A Step Forward at COP 23: The Local Communities and Indigenous Peoples Platform
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The LCIP Platform originated from a decision taken two years ago at COP 21 in Paris. Decision 1/CP.21, Paragraph 135 refers to the following:
"[The Conference of the Parties] Recognizes the need to strengthen knowledge, technologies, practices and efforts of local communities and indigenous peoples related to addressing and responding to climate change and establishes a platform for the exchange of experiences and sharing of best practices on mitigation and adaptation in a holistic and integrated manner;"
By Luis Barquin-Valle
Bonn, Germany - November 15, 2017:
Today, COP 23 reached one of the major priorities expected for this year’s climate negotiations: a decision to operationalize the Local Communities and Indigenous Peoples Platform (LCIP Platform) that was part of the Paris Agreement. This is a step forward in recognizing the knowledge systems and efforts of local communities and indigenous peoples in addressing climate change. The accomplishment is also a much-needed signal on the importance of including non-party stakeholders to raise the ambition of countries to achieve the climate commitments laid out in the Paris Agreement. This outcome is also a milestone in advancing the UNFCCC’s commitment to respect and promote the rights and interests of indigenous peoples and local communities.
This decision on the LCIP Platform includes a defined purpose, function and initial steps to set up the structure through a facilitative working group. Among its functions, the platform is expected to build the capacities of indigenous peoples and local communities (IPLCs) for greater engagement in UNFCCC processes in the context of the Paris Agreement and other climate change-related processes. It will also facilitate stronger and more ambitious climate action by IPLCs that could contribute to the achievement of Nationally Determined Contributions. One of the points discussed on this agenda item was designing a non-negotiating body in accordance to the UNFCCC’s rules of procedure. In other words, it was important to create a space for dialogue under the convention with equal status between IPLCs and Parties. This required innovative thinking and drawing on past precedents.
Beyond the content of this decision, which deserves its own full article of analysis, this negotiation was a success for many key contributing factors. The participation of IPLCs was always constructive, proactive and clear. The negotiations were conducted in a way that was transparent, inclusive and receptive to the views of non-party stakeholders. The meetings were open to observers and the negotiators frequently consulted representatives of indigenous peoples’ organizations on their views related to specific aspects of the text under consideration. The co-facilitators and secretariat performed their roles exceptionally in facilitating the discussions and managing the time effectively to achieve the expected outcome. And finally, the full commitment and leadership of Fiji COP23 Presidency together with the chair of the Subsidiary Body for Scientific and Technological Advice (SBSTA), were also key to reach this result.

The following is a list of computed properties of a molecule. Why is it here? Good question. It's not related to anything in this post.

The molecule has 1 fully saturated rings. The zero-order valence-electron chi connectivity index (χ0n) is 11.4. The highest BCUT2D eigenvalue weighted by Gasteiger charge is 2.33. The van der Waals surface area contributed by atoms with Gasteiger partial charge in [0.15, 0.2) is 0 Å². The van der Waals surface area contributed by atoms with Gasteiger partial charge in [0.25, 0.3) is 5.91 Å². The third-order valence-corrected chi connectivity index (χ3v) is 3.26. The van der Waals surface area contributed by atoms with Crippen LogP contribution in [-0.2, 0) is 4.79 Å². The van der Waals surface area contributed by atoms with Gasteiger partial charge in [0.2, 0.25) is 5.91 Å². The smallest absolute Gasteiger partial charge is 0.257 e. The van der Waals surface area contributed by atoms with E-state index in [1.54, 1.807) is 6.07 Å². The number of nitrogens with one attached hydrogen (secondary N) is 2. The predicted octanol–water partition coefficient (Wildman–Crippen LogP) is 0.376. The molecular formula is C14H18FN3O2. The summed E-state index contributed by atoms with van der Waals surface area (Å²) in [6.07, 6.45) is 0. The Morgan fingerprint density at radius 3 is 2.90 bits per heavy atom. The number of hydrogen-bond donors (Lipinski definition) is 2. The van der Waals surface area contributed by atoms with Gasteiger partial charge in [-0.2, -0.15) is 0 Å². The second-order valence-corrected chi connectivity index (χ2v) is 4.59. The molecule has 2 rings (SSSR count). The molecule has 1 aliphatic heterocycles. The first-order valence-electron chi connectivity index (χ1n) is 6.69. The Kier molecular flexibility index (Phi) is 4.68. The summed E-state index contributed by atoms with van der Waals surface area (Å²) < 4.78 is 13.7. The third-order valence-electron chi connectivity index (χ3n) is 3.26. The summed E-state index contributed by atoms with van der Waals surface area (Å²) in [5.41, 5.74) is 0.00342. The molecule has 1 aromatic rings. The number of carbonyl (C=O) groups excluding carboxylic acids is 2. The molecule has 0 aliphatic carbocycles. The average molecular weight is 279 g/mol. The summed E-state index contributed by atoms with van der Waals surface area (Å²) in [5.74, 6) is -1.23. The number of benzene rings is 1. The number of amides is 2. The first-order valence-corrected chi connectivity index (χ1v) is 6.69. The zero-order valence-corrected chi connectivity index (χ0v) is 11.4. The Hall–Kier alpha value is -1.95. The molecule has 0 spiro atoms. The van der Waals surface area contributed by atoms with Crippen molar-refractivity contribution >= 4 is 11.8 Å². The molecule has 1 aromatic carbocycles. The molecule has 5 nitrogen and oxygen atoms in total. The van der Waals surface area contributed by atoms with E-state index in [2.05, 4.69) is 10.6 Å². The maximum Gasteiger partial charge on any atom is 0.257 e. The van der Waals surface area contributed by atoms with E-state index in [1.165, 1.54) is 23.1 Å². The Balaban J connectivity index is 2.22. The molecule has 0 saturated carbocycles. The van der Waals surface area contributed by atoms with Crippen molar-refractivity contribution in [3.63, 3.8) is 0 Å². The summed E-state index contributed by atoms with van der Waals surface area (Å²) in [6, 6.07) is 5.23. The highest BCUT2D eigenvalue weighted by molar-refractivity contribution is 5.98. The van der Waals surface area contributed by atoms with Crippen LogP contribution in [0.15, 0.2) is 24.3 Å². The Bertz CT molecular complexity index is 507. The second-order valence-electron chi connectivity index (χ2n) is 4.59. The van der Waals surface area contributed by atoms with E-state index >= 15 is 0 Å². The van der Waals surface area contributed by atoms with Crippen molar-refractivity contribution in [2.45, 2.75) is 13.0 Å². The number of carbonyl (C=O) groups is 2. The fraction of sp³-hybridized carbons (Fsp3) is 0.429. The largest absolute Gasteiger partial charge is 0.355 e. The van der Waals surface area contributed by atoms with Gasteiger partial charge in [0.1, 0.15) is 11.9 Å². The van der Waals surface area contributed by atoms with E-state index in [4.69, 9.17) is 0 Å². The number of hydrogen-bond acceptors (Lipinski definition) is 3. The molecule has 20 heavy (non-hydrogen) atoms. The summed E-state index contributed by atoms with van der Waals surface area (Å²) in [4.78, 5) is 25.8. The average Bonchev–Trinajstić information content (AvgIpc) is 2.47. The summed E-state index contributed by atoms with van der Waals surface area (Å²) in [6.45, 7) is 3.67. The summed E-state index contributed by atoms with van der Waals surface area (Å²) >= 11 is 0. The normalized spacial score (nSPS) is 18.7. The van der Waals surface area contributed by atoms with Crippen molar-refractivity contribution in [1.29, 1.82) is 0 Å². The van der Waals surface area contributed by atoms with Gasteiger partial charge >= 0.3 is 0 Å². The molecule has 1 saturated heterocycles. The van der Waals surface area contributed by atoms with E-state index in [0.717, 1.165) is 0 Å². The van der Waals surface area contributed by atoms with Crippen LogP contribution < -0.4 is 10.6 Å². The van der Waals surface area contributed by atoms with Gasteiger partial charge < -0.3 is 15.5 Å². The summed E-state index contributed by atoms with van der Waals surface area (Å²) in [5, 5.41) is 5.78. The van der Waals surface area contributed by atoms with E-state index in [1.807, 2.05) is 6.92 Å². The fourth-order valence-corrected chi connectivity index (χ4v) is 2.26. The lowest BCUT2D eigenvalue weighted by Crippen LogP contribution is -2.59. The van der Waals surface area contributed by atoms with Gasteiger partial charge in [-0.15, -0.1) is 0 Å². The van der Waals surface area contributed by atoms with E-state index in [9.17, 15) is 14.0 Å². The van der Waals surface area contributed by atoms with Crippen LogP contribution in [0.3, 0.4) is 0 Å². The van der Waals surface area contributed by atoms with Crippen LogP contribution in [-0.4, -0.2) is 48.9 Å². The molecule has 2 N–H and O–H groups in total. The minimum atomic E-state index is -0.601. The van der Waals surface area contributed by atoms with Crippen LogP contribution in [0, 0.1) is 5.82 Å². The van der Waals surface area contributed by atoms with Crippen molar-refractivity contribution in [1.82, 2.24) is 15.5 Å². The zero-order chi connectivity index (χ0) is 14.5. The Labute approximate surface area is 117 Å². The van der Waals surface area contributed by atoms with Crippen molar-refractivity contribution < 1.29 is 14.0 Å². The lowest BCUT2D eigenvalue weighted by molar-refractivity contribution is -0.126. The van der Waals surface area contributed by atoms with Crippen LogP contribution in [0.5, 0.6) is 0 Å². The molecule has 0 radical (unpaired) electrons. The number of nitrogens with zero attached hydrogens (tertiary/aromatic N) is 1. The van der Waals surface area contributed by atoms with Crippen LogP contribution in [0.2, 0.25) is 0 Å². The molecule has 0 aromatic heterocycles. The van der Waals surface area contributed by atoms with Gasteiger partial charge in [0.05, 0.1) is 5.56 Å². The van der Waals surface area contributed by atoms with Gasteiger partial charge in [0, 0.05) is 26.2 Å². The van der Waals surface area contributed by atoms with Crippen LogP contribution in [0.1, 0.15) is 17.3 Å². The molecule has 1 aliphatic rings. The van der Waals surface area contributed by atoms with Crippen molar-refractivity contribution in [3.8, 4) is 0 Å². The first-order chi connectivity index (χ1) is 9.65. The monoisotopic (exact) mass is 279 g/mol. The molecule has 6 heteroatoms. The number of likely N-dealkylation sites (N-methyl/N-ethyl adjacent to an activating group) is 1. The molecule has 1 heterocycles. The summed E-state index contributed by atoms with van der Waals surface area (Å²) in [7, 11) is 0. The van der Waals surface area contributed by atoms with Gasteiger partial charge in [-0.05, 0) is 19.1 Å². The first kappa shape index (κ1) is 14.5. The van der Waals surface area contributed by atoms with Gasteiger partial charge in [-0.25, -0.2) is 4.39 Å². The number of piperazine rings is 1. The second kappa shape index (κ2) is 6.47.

As 2018 approaches, more attention will be devoted to the finalization of the Paris Agreement Implementation Guidelines and the Facilitative Dialogue. The LCIP Platform will be in very early stages, but it will be an opportunity to test how the Platform could contribute to decisions on national actions, including country revisions of their NDCs and the Global Stocktake process. This is an opportunity for incremental progress to strengthen the vertical and horizontal connections needed to build a more equitable and inclusive climate governance.
Today we celebrate a big accomplishment for indigenous peoples and local communities in the UNFCCC. Congratulations to all the friends of the LCIP Platform, including Fiji COP23 Presidency, SBSTA chair, Ecuador, Guatemala, Costa Rica, Colombia, Bolivia, Brazil, the European Union, Norway, Canada, Australia, New Zealand, the United States, China, Indonesia, the Solomon Islands, and all the negotiators whose commitment made this possible.
Luis Barquin-Valle works with the DGM Global Executing Agency at Conservation International.